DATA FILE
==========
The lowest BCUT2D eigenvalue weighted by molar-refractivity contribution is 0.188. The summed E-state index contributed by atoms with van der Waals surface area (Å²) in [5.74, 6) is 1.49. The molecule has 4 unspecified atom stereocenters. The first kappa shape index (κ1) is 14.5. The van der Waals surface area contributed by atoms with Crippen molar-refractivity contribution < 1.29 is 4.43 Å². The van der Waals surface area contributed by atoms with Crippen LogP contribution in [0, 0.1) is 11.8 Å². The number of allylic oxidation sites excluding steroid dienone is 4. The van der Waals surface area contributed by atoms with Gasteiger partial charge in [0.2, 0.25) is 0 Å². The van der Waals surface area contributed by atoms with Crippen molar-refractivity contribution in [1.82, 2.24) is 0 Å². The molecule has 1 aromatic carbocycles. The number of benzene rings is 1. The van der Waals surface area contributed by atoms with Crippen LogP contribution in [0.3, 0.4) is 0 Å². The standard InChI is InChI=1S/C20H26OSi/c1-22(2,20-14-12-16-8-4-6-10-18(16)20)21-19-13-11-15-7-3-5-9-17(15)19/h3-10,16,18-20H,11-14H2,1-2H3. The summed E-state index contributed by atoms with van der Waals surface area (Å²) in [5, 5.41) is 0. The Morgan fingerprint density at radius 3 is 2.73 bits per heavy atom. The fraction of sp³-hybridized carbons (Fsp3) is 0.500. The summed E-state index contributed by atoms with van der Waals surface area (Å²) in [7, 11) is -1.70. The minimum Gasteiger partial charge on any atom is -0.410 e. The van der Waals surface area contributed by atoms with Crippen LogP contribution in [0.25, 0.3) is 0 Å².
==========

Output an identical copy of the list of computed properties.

The lowest BCUT2D eigenvalue weighted by molar-refractivity contribution is 0.188. The summed E-state index contributed by atoms with van der Waals surface area (Å²) in [5.74, 6) is 1.49. The molecule has 4 unspecified atom stereocenters. The first kappa shape index (κ1) is 14.5. The van der Waals surface area contributed by atoms with Crippen molar-refractivity contribution < 1.29 is 4.43 Å². The van der Waals surface area contributed by atoms with Crippen LogP contribution in [0, 0.1) is 11.8 Å². The number of allylic oxidation sites excluding steroid dienone is 4. The van der Waals surface area contributed by atoms with Gasteiger partial charge in [0.2, 0.25) is 0 Å². The van der Waals surface area contributed by atoms with Crippen molar-refractivity contribution in [1.82, 2.24) is 0 Å². The molecule has 1 aromatic carbocycles. The number of benzene rings is 1. The van der Waals surface area contributed by atoms with Crippen LogP contribution in [0.3, 0.4) is 0 Å². The standard InChI is InChI=1S/C20H26OSi/c1-22(2,20-14-12-16-8-4-6-10-18(16)20)21-19-13-11-15-7-3-5-9-17(15)19/h3-10,16,18-20H,11-14H2,1-2H3. The summed E-state index contributed by atoms with van der Waals surface area (Å²) in [5, 5.41) is 0. The Morgan fingerprint density at radius 3 is 2.73 bits per heavy atom. The fraction of sp³-hybridized carbons (Fsp3) is 0.500. The summed E-state index contributed by atoms with van der Waals surface area (Å²) in [7, 11) is -1.70. The minimum Gasteiger partial charge on any atom is -0.410 e. The van der Waals surface area contributed by atoms with Crippen LogP contribution in [0.25, 0.3) is 0 Å².